KANKAKEE — Want to know who ICE is housing at the local jail? It’s none of your business, at least in the federal government’s eyes.
Last week, Immigration and Customs Enforcement denied the Daily Journal’s request for the names of ICE detainees at the local jail and the reasons for their detention.
The sheriff’s office, which regularly releases the name of local inmates, had earlier declined the newspaper’s request for information on ICE detainees at Kankakee’s Jerome Combs Detention Center. It cited a federal regulation barring local and state facilities housing such detainees from releasing any information about them.
The newspaper has sent a revised request to ICE seeking the reasons detainees are in the local jail, without releasing their names.
Local ICE opponents suggest that many detainees are jailed for immigration violations or minor offenses, while sheriff’s officials contend most have criminal backgrounds, including rape and sexual assault.
Given the federal prohibition, it’s unclear which side is right.
In its denial, ICE said the newspaper, as a third-party requester, must get permission from detainees themselves to access information about them, citing privacy regulations.
ICE did not return calls about the public purpose behind its policy.
In an interview, Kankakee County Sheriff Mike Downey said his department followed the law by withholding the information. Asked about his opinion on the federal secrecy, the sheriff said, “That’s not up to me.”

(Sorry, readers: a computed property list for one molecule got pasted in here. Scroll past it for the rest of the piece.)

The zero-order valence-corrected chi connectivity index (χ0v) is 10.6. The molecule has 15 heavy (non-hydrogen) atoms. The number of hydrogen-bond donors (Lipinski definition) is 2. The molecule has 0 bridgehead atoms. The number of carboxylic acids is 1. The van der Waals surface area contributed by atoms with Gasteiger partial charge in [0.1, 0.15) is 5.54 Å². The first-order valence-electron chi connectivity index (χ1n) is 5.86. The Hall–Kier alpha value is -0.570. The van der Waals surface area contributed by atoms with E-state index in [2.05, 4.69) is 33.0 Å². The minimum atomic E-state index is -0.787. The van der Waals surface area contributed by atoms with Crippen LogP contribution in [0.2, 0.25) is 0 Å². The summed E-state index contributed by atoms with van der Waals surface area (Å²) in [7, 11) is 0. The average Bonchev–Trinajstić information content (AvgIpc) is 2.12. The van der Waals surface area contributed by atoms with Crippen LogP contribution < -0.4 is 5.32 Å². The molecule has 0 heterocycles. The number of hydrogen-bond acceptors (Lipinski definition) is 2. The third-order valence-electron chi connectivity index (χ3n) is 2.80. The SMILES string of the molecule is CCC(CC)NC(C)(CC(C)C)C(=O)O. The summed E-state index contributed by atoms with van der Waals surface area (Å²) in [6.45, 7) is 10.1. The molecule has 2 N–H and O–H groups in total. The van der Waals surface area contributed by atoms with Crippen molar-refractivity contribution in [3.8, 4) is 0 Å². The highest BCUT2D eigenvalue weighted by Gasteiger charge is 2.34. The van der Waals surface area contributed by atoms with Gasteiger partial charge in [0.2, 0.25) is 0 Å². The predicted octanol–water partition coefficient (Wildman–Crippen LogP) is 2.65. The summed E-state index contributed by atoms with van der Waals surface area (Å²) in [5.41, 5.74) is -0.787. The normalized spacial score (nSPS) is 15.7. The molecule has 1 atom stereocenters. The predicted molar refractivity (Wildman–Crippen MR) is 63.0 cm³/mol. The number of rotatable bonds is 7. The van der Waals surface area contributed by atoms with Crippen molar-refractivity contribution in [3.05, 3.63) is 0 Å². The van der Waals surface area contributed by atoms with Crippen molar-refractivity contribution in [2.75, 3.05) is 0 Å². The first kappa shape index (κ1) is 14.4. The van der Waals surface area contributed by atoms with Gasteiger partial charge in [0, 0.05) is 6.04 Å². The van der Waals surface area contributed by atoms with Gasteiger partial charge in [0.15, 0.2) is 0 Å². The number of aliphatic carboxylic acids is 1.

In late 2016, the sheriff’s office entered into an agreement with ICE to start housing detainees, in addition to its long-standing contract to jail inmates for the U.S. Marshals Service.
Because of the agreements, the county gets millions in extra money that helps pay for other county functions. Opponents say the county shouldn’t balance its budget on the backs of immigrants.
According to an ICE report, there were 138 detainees at Jerome Combs on Nov. 7, 2017, 60 percent of whom were listed as criminals and the rest as noncriminals. ICE has three threat categories; 55 of the local detainees were not listed in any threat level.
Heidi Altman, director of policy for the National Immigrant Justice Center, said it’s important to note that immigrants with migration-related criminal convictions such as illegal entry or illegal reentry are classified as criminals.
“They also generally include individuals with traffic-related offenses in that category,” Altman said in an email.
In an interview, Altman said there was a “blackhole of information” on how ICE determines its risk classifications.
“We have long known ICE has no meaningful threat assessment,” Altman said.
She added the county has no say on who gets housed at the local jail.
“ICE pulls all the strings,” she said. “I have never seen a contract that gives a locality any authority or any decision-making power.”
Downey said he respects Connect Kankakee, which is spearheading the local opposition to ICE detentions. He gave its members a tour recently.
“I have nothing but respect for what Connect is doing. This is something they feel passionate about,” the sheriff said. “When we gave them the tour, it was nothing but respectful. We’ll never agree on certain issues, but we’ll keep the lines of communication open.”